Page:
Dengue fever has sickened more than 2,800 people and killed four in Thailand this year, sparking worries about a possible wider outbreak despite efforts to control the disease, the health ministry said on Sunday.
A total of 2,824 cases of the mosquito-borne illness were detected in Thailand from January 1 to February 9, compared to 1,702 cases with no fatalities reported during the same period in 2007, the ministry said in a statement.
Countries across Southeast Asia experienced the worst outbreaks of dengue fever in years in 2007, with Thailand reporting about 60,000 cases and 29 fatalities. Large outbreaks also occurred in Indonesia, Vietnam, Malaysia, Singapore and Cambodia.
The dengue virus causes severe joint pain, high fever, nausea and a rash. In the worst cases it can lead to internal bleeding, liver enlargement, circulatory shutdown and sometimes death. There is no known cure or vaccine.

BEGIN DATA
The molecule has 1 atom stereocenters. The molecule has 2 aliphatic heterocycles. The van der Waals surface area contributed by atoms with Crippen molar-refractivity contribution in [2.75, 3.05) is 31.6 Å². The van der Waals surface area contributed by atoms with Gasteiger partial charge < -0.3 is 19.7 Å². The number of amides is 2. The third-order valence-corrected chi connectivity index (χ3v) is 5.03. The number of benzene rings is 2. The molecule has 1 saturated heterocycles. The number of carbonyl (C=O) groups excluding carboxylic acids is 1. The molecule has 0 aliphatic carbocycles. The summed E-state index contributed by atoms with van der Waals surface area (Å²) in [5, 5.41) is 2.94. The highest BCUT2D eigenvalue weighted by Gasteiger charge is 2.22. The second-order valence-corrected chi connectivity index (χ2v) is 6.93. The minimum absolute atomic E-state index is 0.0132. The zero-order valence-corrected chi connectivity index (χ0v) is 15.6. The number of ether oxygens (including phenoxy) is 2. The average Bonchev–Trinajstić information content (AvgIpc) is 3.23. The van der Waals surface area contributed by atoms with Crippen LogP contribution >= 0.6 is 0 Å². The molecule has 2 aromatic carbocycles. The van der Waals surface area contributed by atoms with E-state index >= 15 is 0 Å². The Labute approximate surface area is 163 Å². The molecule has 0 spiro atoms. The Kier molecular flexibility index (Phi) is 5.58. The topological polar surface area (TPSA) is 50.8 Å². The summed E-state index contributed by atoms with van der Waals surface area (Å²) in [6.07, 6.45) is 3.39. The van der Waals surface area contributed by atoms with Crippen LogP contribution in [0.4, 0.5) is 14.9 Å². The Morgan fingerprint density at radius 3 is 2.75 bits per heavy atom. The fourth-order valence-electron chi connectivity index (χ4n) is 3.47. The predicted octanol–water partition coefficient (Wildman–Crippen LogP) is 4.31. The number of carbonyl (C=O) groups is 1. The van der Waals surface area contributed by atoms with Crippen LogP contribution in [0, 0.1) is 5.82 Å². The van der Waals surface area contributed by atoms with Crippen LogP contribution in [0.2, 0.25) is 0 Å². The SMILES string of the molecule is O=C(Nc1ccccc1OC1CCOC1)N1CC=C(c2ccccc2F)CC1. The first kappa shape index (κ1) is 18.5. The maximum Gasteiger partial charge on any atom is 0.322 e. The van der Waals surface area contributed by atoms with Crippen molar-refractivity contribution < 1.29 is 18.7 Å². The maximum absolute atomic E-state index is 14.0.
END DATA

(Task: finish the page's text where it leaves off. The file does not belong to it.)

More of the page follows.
Scientists fear rising temperatures and longer rainy seasons – like Thailand experienced last year – will allow more mosquito-borne diseases such as dengue and malaria to flourish.
“The mosquitoes that carry the dengue virus have also been able to adapt to climate change, becoming more resistant to dry weather and breeding faster,” ministry official Praj Boonyarowong said in the statement.
The ministry advised people to protect themselves from mosquitoes by ridding their homes and surroundings of flower pots, old tires and discarded bottles or cans where stagnant water can collect and allow the insects to breed. (AP)
Thailand reports surge in dengue fever